The trajectories these figures followed show how technocracy is wrapped up in politics. One example comes from Okonjo-Iweala’s involvement, under President Olusegun Obasanjo (served 1999-2007), in creating a document called NEEDS (National Economic Empowerment and Development Strategy). Although presented as a Nigerian-led effort, the document was created partly to satisfy the World Bank and the International Monetary Fund as part of Obasanjo’s campaign to secure debt relief for Nigeria. In her memoir, Okonjo-Iweala acknowledged that the ostensibly technocratic exercise of drafting NEEDS became politicized. The document, she said, required “marketing” to the public in order to counter its “many critics, including those who felt that the strategy had too much of what they termed a ‘neoliberal’ Western flavor.” Later in her memoir, she wrote,

It was clear to me from the outset of the reform process and the formation of the Economic Team that President Obasanjo saw the team as technocratic and wanted to keep it that way…[But] as the reforms moved along, the idea that economics could be separate from politics and that the reform team could remain as technocratic as it was became increasingly untenable. We needed to explain NEEDS and the economic reforms to the lawmakers so they could understand and back the reforms.

Technocrats run into politics on multiple levels: their policies are political, their relationship with the public is political, and their interactions with politicians are political. There is no such thing as apolitical technocratic governance. You cannot simply ask experts to devise the “correct” solutions according to some economic orthodoxy, and then implement those solutions, without engaging politics. If would-be technocrats such as Okonjo-Iweala don’t have their eyes open when they go into government, harsh realities will soon compel them to open their eyes to the intermarriage between their own work and politics.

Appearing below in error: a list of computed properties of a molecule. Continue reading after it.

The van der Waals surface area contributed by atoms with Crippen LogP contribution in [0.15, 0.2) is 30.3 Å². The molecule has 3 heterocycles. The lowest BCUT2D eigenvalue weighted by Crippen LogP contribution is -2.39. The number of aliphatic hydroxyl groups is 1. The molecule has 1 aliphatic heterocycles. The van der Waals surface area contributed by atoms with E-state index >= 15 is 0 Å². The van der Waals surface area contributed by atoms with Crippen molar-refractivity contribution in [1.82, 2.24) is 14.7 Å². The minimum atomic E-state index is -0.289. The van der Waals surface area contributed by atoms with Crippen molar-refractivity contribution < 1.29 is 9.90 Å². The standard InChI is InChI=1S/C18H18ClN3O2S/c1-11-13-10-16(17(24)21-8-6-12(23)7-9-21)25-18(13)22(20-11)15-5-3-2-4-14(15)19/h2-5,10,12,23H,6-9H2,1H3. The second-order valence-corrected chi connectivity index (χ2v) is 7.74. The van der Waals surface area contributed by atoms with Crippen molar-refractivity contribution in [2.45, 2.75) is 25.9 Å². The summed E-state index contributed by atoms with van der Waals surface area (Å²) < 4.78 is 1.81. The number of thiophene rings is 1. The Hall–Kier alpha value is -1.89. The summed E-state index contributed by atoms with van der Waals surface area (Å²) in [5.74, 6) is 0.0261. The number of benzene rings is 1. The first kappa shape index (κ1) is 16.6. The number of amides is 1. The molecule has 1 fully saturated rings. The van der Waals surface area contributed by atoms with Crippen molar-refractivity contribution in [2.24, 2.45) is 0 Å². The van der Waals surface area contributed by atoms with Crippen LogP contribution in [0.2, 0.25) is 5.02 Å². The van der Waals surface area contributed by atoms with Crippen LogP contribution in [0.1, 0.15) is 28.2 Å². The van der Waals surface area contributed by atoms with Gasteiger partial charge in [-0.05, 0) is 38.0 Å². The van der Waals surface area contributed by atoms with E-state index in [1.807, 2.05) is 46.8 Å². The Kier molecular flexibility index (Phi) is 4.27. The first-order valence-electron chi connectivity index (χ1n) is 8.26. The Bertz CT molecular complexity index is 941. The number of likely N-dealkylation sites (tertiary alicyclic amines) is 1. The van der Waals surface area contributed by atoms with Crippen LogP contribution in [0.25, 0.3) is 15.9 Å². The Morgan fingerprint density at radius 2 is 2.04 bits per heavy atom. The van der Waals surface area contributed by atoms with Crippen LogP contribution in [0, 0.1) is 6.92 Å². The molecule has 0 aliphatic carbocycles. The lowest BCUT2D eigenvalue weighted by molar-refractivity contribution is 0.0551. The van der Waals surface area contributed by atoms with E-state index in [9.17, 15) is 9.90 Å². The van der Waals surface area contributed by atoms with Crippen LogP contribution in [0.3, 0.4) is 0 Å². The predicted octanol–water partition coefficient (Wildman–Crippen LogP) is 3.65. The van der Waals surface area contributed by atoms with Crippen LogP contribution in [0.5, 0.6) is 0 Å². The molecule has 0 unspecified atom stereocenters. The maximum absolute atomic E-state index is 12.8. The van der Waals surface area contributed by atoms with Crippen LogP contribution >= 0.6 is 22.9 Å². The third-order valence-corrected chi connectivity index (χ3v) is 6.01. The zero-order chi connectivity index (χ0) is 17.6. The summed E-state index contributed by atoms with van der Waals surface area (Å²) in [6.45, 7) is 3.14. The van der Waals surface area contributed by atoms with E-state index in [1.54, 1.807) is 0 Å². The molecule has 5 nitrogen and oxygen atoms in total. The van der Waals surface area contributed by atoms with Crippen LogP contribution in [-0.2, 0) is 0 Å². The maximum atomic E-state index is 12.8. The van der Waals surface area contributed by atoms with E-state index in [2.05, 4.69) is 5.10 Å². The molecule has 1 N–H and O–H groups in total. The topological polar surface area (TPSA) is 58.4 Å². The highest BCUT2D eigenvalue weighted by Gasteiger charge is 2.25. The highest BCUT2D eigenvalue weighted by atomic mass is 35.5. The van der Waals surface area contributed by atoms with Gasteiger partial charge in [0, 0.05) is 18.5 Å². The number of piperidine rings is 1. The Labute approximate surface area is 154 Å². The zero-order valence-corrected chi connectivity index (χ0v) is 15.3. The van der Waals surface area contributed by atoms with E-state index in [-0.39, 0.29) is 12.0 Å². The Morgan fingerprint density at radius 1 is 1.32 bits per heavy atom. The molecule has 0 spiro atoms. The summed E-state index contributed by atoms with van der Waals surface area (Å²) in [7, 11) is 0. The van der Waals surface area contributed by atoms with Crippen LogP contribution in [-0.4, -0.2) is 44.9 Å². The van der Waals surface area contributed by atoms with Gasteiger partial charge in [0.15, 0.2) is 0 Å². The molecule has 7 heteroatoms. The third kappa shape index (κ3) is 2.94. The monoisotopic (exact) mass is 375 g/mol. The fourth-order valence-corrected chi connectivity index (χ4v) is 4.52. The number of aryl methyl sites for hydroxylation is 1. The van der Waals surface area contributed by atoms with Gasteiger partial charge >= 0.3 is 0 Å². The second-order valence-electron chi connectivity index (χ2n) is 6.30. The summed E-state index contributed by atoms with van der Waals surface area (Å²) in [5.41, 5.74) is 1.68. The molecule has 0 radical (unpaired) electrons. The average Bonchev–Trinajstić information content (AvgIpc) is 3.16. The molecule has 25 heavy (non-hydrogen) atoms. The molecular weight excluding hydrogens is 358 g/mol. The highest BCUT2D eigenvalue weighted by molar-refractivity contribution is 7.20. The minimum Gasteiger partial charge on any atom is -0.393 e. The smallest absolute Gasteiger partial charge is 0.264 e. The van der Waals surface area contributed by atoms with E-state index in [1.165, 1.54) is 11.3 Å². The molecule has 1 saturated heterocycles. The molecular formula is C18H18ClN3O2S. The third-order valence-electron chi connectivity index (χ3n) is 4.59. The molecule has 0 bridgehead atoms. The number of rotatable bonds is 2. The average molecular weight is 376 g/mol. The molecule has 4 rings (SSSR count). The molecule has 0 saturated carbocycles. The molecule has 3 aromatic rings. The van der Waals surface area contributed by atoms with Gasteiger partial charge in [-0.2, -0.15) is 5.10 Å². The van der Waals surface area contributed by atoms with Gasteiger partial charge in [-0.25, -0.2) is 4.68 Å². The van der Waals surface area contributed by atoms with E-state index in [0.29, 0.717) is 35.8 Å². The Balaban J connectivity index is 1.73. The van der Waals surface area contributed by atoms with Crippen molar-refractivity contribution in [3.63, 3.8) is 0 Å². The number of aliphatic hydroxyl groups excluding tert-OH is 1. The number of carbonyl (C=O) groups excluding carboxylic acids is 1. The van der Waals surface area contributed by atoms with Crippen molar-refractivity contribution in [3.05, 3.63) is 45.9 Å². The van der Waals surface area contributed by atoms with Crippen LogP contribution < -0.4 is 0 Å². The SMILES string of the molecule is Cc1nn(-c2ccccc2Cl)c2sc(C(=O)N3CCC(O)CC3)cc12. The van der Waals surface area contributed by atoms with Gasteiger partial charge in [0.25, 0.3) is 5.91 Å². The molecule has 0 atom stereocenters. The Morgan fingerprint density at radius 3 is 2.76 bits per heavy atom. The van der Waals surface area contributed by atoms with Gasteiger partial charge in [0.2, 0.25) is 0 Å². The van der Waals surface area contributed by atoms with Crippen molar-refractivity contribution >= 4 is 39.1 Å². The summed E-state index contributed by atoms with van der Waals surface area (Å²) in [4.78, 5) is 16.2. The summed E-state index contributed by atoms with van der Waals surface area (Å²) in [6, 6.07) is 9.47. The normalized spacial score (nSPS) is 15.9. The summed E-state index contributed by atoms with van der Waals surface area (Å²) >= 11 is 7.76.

El-Rufai’s case is even more dramatic. Initially a protégé of Obasanjo, El-Rufai began to lose favor when he opposed Obasanjo’s bid for an extra-constitutional third term. When Obasanjo shifted his strategy, selecting a northern candidate (in keeping with Nigeria’s rotational politics) as a successor, El-Rufai found himself in a sensitive position. As a high-profile northerner himself, El-Rufai was seen – rightly or wrongly – as a potential rival to the new president, Umaru Yar’Adua (served 2007-2010). El-Rufai left Nigeria, positioning himself as a critic of Yar’Adua. During this time, El-Rufai acknowledged the limits of the technocratic illusion:

I think we all [on Obasanjo’s economic team] made two huge mistakes. First, we failed to appreciate that the political leadership never really bought into the economic reforms we championed, and accepted them only out of necessity. Second, by insisting that we were technocrats, we failed to get deeply involved in the political process and therefore got easily marginalized and policy directions reversed. Clever as we were deemed to be, we failed to realize that politics trumps everything, everyday!

El-Rufai did not make those mistakes again. Instead, he implicated himself more deeply in electoral politics, siding with the opposition in the 2011 presidential election. Between 2011 and 2015, he became a key opposition figure, helping to stitch together the coalition that ultimately brought current President Muhammadu Buhari to power in 2015. In his incarnation as a politician, El-Rufai won office himself, as governor of Kaduna. His tenure there has been full of controversy, but he has been more successful than some of his fellow technocrats who tried to convert their technocratic credentials into electoral success without getting their hands dirty in the real substance of campaigning, coalition-building, and deal-making.